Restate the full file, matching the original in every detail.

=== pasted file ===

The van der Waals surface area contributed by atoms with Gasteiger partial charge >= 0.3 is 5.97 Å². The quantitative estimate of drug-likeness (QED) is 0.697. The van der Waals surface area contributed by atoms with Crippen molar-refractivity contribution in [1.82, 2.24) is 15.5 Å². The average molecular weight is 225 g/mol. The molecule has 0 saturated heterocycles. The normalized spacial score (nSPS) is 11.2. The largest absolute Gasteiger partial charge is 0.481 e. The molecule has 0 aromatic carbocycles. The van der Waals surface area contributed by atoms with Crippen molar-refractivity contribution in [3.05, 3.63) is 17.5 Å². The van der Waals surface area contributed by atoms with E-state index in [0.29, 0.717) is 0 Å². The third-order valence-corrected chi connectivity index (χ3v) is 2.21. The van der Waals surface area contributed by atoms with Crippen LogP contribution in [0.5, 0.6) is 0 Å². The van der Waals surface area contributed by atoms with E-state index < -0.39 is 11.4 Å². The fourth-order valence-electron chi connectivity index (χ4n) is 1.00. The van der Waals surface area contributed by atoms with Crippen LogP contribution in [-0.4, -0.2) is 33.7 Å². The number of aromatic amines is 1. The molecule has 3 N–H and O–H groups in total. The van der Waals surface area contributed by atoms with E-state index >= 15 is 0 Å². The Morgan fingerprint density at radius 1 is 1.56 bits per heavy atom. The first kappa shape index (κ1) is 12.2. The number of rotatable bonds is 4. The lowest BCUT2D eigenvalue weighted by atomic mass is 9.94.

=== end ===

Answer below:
The van der Waals surface area contributed by atoms with Gasteiger partial charge >= 0.3 is 5.97 Å². The quantitative estimate of drug-likeness (QED) is 0.697. The van der Waals surface area contributed by atoms with Crippen molar-refractivity contribution in [1.82, 2.24) is 15.5 Å². The average molecular weight is 225 g/mol. The molecule has 0 saturated heterocycles. The normalized spacial score (nSPS) is 11.2. The largest absolute Gasteiger partial charge is 0.481 e. The molecule has 0 aromatic carbocycles. The van der Waals surface area contributed by atoms with Crippen molar-refractivity contribution in [3.05, 3.63) is 17.5 Å². The van der Waals surface area contributed by atoms with E-state index in [0.29, 0.717) is 0 Å². The third-order valence-corrected chi connectivity index (χ3v) is 2.21. The van der Waals surface area contributed by atoms with Crippen LogP contribution in [0.5, 0.6) is 0 Å². The van der Waals surface area contributed by atoms with E-state index < -0.39 is 11.4 Å². The fourth-order valence-electron chi connectivity index (χ4n) is 1.00. The van der Waals surface area contributed by atoms with Crippen LogP contribution in [-0.4, -0.2) is 33.7 Å². The number of aromatic amines is 1. The molecule has 3 N–H and O–H groups in total. The van der Waals surface area contributed by atoms with E-state index >= 15 is 0 Å². The Morgan fingerprint density at radius 1 is 1.56 bits per heavy atom. The first kappa shape index (κ1) is 12.2. The number of rotatable bonds is 4. The lowest BCUT2D eigenvalue weighted by atomic mass is 9.94.